Dei'ah veDibur - Information & Insight

A Window into the Chareidi World

24 Cheshvan 5760 - November 3, 1999 | Mordecai Plaut, director Published Weekly








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Home and Family
Your Medical Questions Answered!
by Joseph B. Leibman, MD

Diplomate, Board Certification of Emergency Medicine

Chairman, Department of Emergency Medicine Ma'ayenei Hayeshua Hospital

Our readers write:

Rabbi P. asks how in medicine do we know what is "true?"

Since all humans differ from one another, it's hard to speak in terms of a treatment that will help everyone. Doctors start with a hypothesis, that is, an idea that seems to make sense. They then test it rigorously by comparing it with standard or no therapy to see if it's any better. Usually these trials involve many patients and the researchers do not know if they are giving the new medicine or a sugar pill during these trials. Afterwards, complex statistical methods are used to see if the treatment is indeed better, or it was possible that it seemed better only by chance. Also, side effects are evaluated at this time as well to see if the treatment itself is dangerous. Only then is it made available to the general public.

It should be pointed out that many "alternative" treatments do not undergo these rigid trials, so danger to the public could still exist even if the practitioner has never seen a case go bad.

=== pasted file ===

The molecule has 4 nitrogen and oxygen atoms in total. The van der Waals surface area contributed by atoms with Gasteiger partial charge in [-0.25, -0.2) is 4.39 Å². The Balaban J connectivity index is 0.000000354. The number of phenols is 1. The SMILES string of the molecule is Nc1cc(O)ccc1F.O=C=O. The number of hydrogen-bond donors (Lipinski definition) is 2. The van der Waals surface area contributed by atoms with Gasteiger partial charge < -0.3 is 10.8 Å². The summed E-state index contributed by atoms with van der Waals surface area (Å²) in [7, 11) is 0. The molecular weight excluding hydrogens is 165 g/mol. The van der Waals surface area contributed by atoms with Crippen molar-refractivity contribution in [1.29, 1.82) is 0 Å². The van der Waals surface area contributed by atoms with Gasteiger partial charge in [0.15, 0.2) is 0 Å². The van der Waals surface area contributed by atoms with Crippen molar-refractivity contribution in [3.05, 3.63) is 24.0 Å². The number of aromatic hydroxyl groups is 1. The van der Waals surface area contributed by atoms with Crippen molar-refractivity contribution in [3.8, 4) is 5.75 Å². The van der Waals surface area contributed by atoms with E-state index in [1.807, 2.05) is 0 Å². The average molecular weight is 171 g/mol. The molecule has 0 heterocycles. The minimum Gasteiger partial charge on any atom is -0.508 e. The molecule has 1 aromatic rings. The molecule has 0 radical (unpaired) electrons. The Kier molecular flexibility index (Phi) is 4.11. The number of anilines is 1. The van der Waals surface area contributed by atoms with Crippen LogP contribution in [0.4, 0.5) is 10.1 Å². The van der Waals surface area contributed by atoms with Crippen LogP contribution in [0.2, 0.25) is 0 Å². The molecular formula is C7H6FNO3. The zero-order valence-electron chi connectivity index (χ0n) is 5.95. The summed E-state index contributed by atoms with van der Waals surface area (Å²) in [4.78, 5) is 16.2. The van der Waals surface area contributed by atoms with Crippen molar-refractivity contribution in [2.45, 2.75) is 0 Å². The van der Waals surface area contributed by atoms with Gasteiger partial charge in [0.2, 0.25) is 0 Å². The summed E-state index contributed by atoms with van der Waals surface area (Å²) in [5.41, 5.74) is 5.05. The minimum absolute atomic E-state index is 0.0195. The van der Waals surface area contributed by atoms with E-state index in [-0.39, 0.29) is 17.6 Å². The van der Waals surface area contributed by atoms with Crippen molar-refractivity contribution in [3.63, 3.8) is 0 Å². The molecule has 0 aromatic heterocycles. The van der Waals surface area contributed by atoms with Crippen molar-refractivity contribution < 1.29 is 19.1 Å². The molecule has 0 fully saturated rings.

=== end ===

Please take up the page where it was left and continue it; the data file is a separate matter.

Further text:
Mrs. G. asks for help for a smoking relative.

Smoking assistance is available through the American Cancer Society, American Heart Association, and through the Kupot Cholim system here in Israel. If your kupah does not have such a program ask them to consider it or ask where the nearest one is. Smoking is a terrible scourge that we have discussed in this column before; I believe success in stopping to smoke requires an individual approach including behavioral therapy and medications such as the nicotine patch or special chewing gum. Hatzlocho, Mrs. G. you are saving a life.

Rabbi H. told me about his wonderful exercise program. Those who attend my lectures know how much I am in favor of exercise. Busy avreichim and mothers should consider these forms of quick benefit exercise: calisthenics, jumping rope, walking, swimming, and going up and down the stairs. Exercise may not only lengthen your life, but also make it more enjoyable. I know one rav who at age 90 still rides a stationary bike in his house. May he have much koach!

Mrs. P. asked me to mention the benefits of natural childbirth. I will be glad to refer any of my readers to Mrs. P. for more information on this subject, but I just want to say the following about childbirth. The benefits of nursing, and the negative aspects of episiotomy have been proven over and over again in the medical literature. In Israel, hospitals compete with each other for mothers to give birth in their institutions by advertising various gifts and special programs. Smart women should look beyond these frills and choose hospitals that have nursing counselors that encourage nursing, and have low episiotomy and Cesarean section rates.

Keep those letters coming. Additional note: If you would like to have Dr. Leibman give a lecture in your community, please contact him in care of the Yated.


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